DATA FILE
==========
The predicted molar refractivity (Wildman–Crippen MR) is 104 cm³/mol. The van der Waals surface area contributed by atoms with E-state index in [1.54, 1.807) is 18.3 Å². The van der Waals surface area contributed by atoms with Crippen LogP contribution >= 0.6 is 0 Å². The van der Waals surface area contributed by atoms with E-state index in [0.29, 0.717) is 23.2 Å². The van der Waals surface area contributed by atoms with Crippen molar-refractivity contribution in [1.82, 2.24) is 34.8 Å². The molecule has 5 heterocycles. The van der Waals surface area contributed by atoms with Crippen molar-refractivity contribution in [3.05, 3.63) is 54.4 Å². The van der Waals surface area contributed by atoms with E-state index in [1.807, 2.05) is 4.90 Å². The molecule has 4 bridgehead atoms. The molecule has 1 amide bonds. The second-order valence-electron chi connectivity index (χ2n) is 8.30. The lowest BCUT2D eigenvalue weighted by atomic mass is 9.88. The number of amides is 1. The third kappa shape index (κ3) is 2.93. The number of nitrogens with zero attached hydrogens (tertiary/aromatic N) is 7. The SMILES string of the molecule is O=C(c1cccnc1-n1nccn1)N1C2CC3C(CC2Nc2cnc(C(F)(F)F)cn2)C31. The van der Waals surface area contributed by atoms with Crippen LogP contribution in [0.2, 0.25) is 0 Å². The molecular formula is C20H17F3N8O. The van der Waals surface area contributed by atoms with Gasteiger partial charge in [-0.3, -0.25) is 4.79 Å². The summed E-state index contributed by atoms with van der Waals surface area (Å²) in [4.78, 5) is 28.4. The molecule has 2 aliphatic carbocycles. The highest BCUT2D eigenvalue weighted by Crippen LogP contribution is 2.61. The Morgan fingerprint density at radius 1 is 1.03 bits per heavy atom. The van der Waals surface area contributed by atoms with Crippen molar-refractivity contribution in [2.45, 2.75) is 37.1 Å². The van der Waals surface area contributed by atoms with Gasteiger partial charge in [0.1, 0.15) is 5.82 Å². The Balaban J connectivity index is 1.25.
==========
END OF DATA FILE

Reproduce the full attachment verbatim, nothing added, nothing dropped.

The predicted molar refractivity (Wildman–Crippen MR) is 104 cm³/mol. The van der Waals surface area contributed by atoms with E-state index in [1.54, 1.807) is 18.3 Å². The van der Waals surface area contributed by atoms with Crippen LogP contribution >= 0.6 is 0 Å². The van der Waals surface area contributed by atoms with E-state index in [0.29, 0.717) is 23.2 Å². The van der Waals surface area contributed by atoms with Crippen molar-refractivity contribution in [1.82, 2.24) is 34.8 Å². The molecule has 5 heterocycles. The van der Waals surface area contributed by atoms with Crippen molar-refractivity contribution in [3.05, 3.63) is 54.4 Å². The van der Waals surface area contributed by atoms with E-state index in [1.807, 2.05) is 4.90 Å². The molecule has 4 bridgehead atoms. The molecule has 1 amide bonds. The second-order valence-electron chi connectivity index (χ2n) is 8.30. The lowest BCUT2D eigenvalue weighted by atomic mass is 9.88. The number of amides is 1. The third kappa shape index (κ3) is 2.93. The number of nitrogens with zero attached hydrogens (tertiary/aromatic N) is 7. The SMILES string of the molecule is O=C(c1cccnc1-n1nccn1)N1C2CC3C(CC2Nc2cnc(C(F)(F)F)cn2)C31. The van der Waals surface area contributed by atoms with Crippen LogP contribution in [0.2, 0.25) is 0 Å². The molecular formula is C20H17F3N8O. The van der Waals surface area contributed by atoms with Gasteiger partial charge in [-0.3, -0.25) is 4.79 Å². The summed E-state index contributed by atoms with van der Waals surface area (Å²) in [4.78, 5) is 28.4. The molecule has 2 aliphatic carbocycles. The highest BCUT2D eigenvalue weighted by Crippen LogP contribution is 2.61. The Morgan fingerprint density at radius 1 is 1.03 bits per heavy atom. The van der Waals surface area contributed by atoms with Crippen molar-refractivity contribution in [2.45, 2.75) is 37.1 Å². The van der Waals surface area contributed by atoms with Gasteiger partial charge in [0.1, 0.15) is 5.82 Å². The Balaban J connectivity index is 1.25.